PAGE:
A hacker group calling itself the Iranian Cyber Army is assembling a network of infected computers, and selling it to cybercriminals to spread spam and malicious software, according to security researchers.
Aviv Raff, of the computer security firm Seculert, told The Washington Times that the group was exploiting a vulnerability in WordPress, a popular blogging software program, to gain control of unsuspecting Internet users’ computers and add them to its network — known as a botnet, or robot network — of infected machines. He said the botnet, one of hundreds controlled by hacker gangs and cybercrime syndicates all over the world, could be used to launch cyber-attacks against Tehran’s enemies.
Most researchers regard the Iranian Cyber Army (ICA) as “hacktivists” — politically motivated pro-Iranian hackers — and there is no evidence they are linked to the Tehran government. Almost a year ago, a group using that name attacked U.S.-based social networking platform Twitter, and then Chinese search engine Baidu, briefly diverting visitors to those Web pages to a different page decorated with an Iranian flag, nationalist slogans and anti-U.S. and anti-Israel images.
He said his firm was trying to identify the geographical origin of the attacks, but such tracing is notoriously difficult in cyberspace, where hackers can launch attacks from computers they control half a world away from their own location.
“At the moment, there is no way of knowing who these people really are,” said Jason Glassberg, of the computer firm Casaba Security.
“They could be Iranians,” he told The Times. “It could just as easily be a 13-year-old in New Jersey.”
Politically motivated cybervandalism like the ICA defacement of the Twitter and Baidu sites is relatively common, and usually no more than a nuisance. For example, Islamic hacker groups, many of them apparently based in Turkey, defaced Danish websites after a newspaper there published cartoons of the Prophet Muhammad in September 2005.
But ICA’s most recent hack appears to be much more aggressive, said Mr. Raff. He said European newsblog site TechCrunch, and “hundreds” of other smaller sites that use WordPress had been compromised over the past two months. Visitors were surreptitiously redirected to a hacker-controlled website, where they were infected with a so-called Trojan downloader — a kind of malicious software that allows hackers to take control of the user’s computer.
The Trojan was placed on the visitors’ computers by exploiting well-known vulnerabilities in several widely used software packages, including Adobe PDF, Java and Internet Explorer.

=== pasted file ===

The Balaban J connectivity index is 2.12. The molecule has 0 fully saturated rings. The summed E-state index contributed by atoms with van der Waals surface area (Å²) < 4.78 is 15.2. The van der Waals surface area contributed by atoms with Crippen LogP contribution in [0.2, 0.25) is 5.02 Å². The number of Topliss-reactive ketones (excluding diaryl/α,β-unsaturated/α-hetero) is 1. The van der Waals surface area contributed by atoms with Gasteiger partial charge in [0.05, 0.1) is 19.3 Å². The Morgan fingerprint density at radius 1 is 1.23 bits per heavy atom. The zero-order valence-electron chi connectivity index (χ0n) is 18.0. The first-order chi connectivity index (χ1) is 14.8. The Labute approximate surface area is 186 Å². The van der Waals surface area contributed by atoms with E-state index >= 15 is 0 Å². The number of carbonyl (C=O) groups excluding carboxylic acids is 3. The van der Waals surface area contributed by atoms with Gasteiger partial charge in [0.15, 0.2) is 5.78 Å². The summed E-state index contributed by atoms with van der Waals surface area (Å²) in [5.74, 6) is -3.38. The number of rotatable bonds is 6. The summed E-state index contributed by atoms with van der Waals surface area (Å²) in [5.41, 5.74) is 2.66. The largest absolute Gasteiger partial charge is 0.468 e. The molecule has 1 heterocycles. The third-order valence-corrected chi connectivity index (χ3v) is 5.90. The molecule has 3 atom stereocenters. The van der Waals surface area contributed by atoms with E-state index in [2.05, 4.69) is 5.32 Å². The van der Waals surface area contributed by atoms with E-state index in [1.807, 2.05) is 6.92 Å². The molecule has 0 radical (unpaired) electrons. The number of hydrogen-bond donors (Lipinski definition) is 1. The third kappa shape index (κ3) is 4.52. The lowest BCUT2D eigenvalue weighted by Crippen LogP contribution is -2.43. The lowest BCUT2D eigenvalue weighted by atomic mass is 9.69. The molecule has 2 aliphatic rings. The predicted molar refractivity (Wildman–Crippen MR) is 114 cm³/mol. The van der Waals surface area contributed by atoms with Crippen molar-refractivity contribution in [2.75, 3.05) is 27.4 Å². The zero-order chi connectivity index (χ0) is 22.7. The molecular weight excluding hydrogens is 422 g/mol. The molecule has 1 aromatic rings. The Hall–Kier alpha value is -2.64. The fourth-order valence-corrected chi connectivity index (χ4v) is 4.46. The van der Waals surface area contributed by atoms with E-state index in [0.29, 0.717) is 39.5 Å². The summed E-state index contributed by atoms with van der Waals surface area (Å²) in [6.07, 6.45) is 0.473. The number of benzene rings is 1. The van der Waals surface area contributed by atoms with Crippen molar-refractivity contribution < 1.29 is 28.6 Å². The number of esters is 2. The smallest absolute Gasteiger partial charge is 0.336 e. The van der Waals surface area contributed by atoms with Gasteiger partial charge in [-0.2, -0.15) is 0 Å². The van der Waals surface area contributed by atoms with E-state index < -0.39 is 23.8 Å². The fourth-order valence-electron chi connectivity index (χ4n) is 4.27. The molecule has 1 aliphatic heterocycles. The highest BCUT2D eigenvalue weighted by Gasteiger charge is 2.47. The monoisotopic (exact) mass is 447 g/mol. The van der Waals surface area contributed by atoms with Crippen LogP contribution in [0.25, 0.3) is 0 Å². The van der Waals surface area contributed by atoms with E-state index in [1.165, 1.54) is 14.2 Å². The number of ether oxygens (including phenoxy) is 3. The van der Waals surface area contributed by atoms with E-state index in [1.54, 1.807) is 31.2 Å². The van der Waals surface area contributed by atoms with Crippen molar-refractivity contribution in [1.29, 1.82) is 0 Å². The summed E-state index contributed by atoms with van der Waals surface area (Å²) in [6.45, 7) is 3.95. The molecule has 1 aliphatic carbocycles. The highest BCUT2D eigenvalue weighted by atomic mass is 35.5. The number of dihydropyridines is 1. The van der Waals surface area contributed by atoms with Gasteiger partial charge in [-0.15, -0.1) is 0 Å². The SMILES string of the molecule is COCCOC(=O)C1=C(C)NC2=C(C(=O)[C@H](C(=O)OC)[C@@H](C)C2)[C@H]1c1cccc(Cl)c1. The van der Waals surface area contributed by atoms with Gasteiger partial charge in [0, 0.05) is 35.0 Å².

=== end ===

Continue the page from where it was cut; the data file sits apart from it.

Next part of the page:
Seculert linked the ICA to the WordPress-based attacks through an e-mail address that was also referenced in the Twitter defacement attack. The firm’s researchers found the Web page ICA was using to control its botnet, and noted that their Trojan software appeared to be infecting thousands of computers an hour.
Given that the vulnerabilities ICA is using are known and that anyone whose computer software was properly patched and up to date would be immune, Mr. Raff said it was “scary to see that people are still getting infected” at such a rate.
He estimated that millions of computers could be in the ICA botnet, but other analysts downplayed those figures.
“You can’t really assume a constant rate of infection,” said Steven Adair of the Shadowserver Foundation, a volunteer group of security professionals that tracks illicit activity on the Internet. He added that the estimate also might involve multiple counting of computers that had been infected more than once.
“I would say that estimate is likely on the high side,” he said.
Botnets can be used to send spam e-mail or spread more malware, but they can also be used to conduct so-called denial-of-service attacks against websites. At the moment, Mr. Raff said, the ICA appeared to be selling access to the computers it had infected to other cybercrime gangs, who were loading their own malware onto them, effectively recruiting them to multiple other botnets, or equipping them to steal banking passwords or other personal data from their owners.
Russian nationalist hacktivists were blamed for providing the foot soldiers for the cyberwar attacks on Estonia in April and May 2007. Those hackers used botnets to cripple Estonian government and banking websites.
Over the summer, security researchers assessed that a computer worm called Stuxnet, which attacked special industrial-control systems, had been aimed at sabotaging an Iranian nuclear plant. Given the timing of the ICA attack, Mr. Raff said, “on the heels of the recent Stuxnet worm — it appears reasonable to assume that the Iranian Cyber Army group has decided to move from simple defacement warnings to actual cybercrime activities.”